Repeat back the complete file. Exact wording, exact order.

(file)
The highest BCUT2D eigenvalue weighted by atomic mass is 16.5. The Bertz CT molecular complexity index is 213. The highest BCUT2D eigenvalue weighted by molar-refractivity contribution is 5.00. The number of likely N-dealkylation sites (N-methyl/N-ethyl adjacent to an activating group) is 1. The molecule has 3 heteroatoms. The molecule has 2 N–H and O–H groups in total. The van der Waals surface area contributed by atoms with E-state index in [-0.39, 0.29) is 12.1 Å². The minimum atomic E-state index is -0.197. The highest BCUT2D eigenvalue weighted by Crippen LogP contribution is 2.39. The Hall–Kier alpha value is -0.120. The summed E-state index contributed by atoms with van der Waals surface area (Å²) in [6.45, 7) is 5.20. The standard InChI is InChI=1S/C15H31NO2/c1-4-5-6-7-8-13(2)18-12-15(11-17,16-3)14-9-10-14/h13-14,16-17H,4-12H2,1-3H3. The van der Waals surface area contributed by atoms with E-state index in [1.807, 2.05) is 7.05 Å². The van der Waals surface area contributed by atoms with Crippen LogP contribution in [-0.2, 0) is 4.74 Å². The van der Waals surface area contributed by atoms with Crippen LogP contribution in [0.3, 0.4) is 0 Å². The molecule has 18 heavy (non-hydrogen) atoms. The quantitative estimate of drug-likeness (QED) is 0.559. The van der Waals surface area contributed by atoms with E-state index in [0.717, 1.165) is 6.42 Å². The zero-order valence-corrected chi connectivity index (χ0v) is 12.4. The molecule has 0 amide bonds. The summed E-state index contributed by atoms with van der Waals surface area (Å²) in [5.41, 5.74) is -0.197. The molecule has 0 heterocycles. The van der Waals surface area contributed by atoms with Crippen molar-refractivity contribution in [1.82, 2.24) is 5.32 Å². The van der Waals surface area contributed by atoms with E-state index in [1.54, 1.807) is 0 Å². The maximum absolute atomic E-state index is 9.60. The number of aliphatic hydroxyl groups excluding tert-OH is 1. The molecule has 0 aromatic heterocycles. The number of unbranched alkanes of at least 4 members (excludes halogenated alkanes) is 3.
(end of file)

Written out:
The highest BCUT2D eigenvalue weighted by atomic mass is 16.5. The Bertz CT molecular complexity index is 213. The highest BCUT2D eigenvalue weighted by molar-refractivity contribution is 5.00. The number of likely N-dealkylation sites (N-methyl/N-ethyl adjacent to an activating group) is 1. The molecule has 3 heteroatoms. The molecule has 2 N–H and O–H groups in total. The van der Waals surface area contributed by atoms with E-state index in [-0.39, 0.29) is 12.1 Å². The minimum atomic E-state index is -0.197. The highest BCUT2D eigenvalue weighted by Crippen LogP contribution is 2.39. The Hall–Kier alpha value is -0.120. The summed E-state index contributed by atoms with van der Waals surface area (Å²) in [6.45, 7) is 5.20. The standard InChI is InChI=1S/C15H31NO2/c1-4-5-6-7-8-13(2)18-12-15(11-17,16-3)14-9-10-14/h13-14,16-17H,4-12H2,1-3H3. The van der Waals surface area contributed by atoms with E-state index in [1.807, 2.05) is 7.05 Å². The van der Waals surface area contributed by atoms with Crippen LogP contribution in [-0.2, 0) is 4.74 Å². The van der Waals surface area contributed by atoms with Crippen LogP contribution in [0.3, 0.4) is 0 Å². The molecule has 18 heavy (non-hydrogen) atoms. The quantitative estimate of drug-likeness (QED) is 0.559. The van der Waals surface area contributed by atoms with E-state index in [0.717, 1.165) is 6.42 Å². The zero-order valence-corrected chi connectivity index (χ0v) is 12.4. The molecule has 0 amide bonds. The summed E-state index contributed by atoms with van der Waals surface area (Å²) in [5.41, 5.74) is -0.197. The molecule has 0 heterocycles. The van der Waals surface area contributed by atoms with Crippen molar-refractivity contribution in [1.82, 2.24) is 5.32 Å². The van der Waals surface area contributed by atoms with E-state index in [1.54, 1.807) is 0 Å². The maximum absolute atomic E-state index is 9.60. The number of aliphatic hydroxyl groups excluding tert-OH is 1. The molecule has 0 aromatic heterocycles. The number of unbranched alkanes of at least 4 members (excludes halogenated alkanes) is 3.